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Fun facts about Thanksgiving

SAVANNAH, Ga. (WSAV) — It’s Thanksgiving, and dinner doesn’t have to be the only thing to enjoy. If relatives and friends have gathered for this holiday, why not talk about the holiday itself and festive facts?

(Getty Images)

In the years before the colonists arrived, Relatives celebrated different thanksgiving days. For example, they celebrated “Strawberry Thanksgiving” and “Green Corn Thanksgiving.” The English also had traditions of thanksgiving. In the summer of 1623, for example, they declared a day of thanksgiving at the end of a long drought.

Sarah Josepha Hale’s influence can be seen in historic sites and a famous national holiday that is still widely celebrated today. (Scanned engraving Getty Images 1855)

Since 1846, the poet Sarah Josepha Halewho is best known for creating the nursery rhyme “Mary Had a Lamb,” ordered the president and other leading politicians to push for a national celebration of Thanksgiving.

While the nation was in the midst of the Civil War, President Lincoln signed into law a “National Day of Thanksgiving and Praise.” Hale’s letter to Lincoln is often cited as a major factor in his decision.

First Lady Grace Coolidge shows off her pet raccoon to children gathered on the White House grounds. (Photo by HE French/Library of Congress/Corbis/VCG via Getty Images)

In 1926, Winnie Joyce of Nitta Yuma, Mississippi sent US President Calvin Coolidge a live raccoon to be killed and served for Thanksgiving dinner. However, the president was so fond of the furry animal that he pardoned it and kept it as a pet. He named him Rebecca.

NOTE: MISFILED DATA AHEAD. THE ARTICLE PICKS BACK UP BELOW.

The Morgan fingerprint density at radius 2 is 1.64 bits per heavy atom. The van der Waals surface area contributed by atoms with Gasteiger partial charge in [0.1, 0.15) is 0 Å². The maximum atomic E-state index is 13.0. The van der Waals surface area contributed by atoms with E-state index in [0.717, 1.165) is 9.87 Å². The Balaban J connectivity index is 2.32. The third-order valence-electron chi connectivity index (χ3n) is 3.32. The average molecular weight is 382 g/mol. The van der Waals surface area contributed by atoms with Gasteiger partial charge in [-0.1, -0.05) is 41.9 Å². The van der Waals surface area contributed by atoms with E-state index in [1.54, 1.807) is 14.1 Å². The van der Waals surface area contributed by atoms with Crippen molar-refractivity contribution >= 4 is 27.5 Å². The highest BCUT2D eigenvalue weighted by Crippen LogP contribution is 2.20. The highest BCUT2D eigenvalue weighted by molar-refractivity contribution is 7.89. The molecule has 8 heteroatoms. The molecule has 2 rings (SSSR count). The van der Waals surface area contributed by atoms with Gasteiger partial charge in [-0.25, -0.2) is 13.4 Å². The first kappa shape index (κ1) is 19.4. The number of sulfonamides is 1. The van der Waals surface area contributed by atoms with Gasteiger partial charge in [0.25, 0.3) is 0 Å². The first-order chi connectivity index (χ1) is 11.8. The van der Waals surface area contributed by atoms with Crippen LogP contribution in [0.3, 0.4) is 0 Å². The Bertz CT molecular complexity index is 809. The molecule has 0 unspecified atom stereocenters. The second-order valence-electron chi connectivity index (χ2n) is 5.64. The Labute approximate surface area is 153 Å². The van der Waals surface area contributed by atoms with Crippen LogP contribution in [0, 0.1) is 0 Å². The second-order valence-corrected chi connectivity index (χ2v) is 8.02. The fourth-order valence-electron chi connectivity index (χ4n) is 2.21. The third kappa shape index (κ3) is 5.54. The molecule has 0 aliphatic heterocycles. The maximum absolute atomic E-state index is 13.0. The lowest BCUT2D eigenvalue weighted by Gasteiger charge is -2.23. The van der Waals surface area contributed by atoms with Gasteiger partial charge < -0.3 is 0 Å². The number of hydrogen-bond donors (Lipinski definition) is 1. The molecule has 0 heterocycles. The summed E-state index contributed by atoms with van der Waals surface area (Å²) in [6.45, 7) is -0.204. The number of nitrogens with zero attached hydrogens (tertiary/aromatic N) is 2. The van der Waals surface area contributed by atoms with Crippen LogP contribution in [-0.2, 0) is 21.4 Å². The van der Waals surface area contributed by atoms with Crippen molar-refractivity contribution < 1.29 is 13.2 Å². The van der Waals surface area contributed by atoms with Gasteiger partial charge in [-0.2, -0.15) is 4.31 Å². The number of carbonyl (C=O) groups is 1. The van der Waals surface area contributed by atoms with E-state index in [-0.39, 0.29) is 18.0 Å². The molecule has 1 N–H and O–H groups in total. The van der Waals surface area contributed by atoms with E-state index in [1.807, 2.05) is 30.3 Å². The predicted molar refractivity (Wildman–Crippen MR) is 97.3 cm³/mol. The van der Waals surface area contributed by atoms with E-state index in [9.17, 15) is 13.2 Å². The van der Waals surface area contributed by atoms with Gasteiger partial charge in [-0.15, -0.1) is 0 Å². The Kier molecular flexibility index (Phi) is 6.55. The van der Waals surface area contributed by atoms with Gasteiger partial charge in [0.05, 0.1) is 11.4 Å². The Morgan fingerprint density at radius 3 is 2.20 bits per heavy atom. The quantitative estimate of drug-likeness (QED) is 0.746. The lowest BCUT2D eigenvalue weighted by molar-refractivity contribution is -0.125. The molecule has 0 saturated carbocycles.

Macy’s Thanksgiving Day Balloon Parade on November 23, 2022 in New York City. (Photo by Eugene Galagursky/Getty Images for Macy’s, Inc.)

Before the glitter and dozens of floats, Macy’s Thanksgiving Parade had humble beginnings in the 1920s. The event, first known as the Macy’s Christmas Parade, was held only by store employees to get shoppers shopping for the upcoming Christmas holiday. Live animals from the Central Park Zoo were used on floats during the first parades.

Swanson 1977 TV Dinner package, photo. (AP Newsroom)

In 1953, the former Swanson company had over 200 tons of leftover poultry after Thanksgiving. Using 5,000 aluminum trays and a hand-wrapped assembly line, they created a Thanksgiving-inspired dish with leftover turkey, cornbread dressing, gravy, peas and sweet potatoes.

The meal was sold for a total of 98 cents, and they sold millions of meals in their first full year of production, starting the prepackaged frozen food industry.

President George W. Bush (1924 – 2018) answers a question from one of the school children attending the annual Thanksgiving turkey pardon in the Rose Garden of the White House, Washington, DC, November 14, 1990. (Photo by Mark Reinstein/Corbis via Getty Images )

November 17, 1989. President George W. Bush noticed a 50-kilogram turkey in v The White House Rose Garden during the public presentation of the fat man.

Noting that the turkey looked “obviously nervous,” Bush added: “Let me assure you and this wonderful Tom turkey that he will not be on anyone’s dinner table but this guy’s. At the moment, he is pardoned by the president.”

Decades later, the presidential turkey pardon remains an annual Thanksgiving tradition.

Turkey is a town in Hall County, Texas that was named after wild turkeys. (Getty Images)

There is a town in Texas called Turkey.

When Turkey, Texas was founded, the post office was a dugout, and the dugout was on a creek where wild turkeys roosted, thus Turkey got its name.

Reported by Source link

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Fun facts about Thanksgiving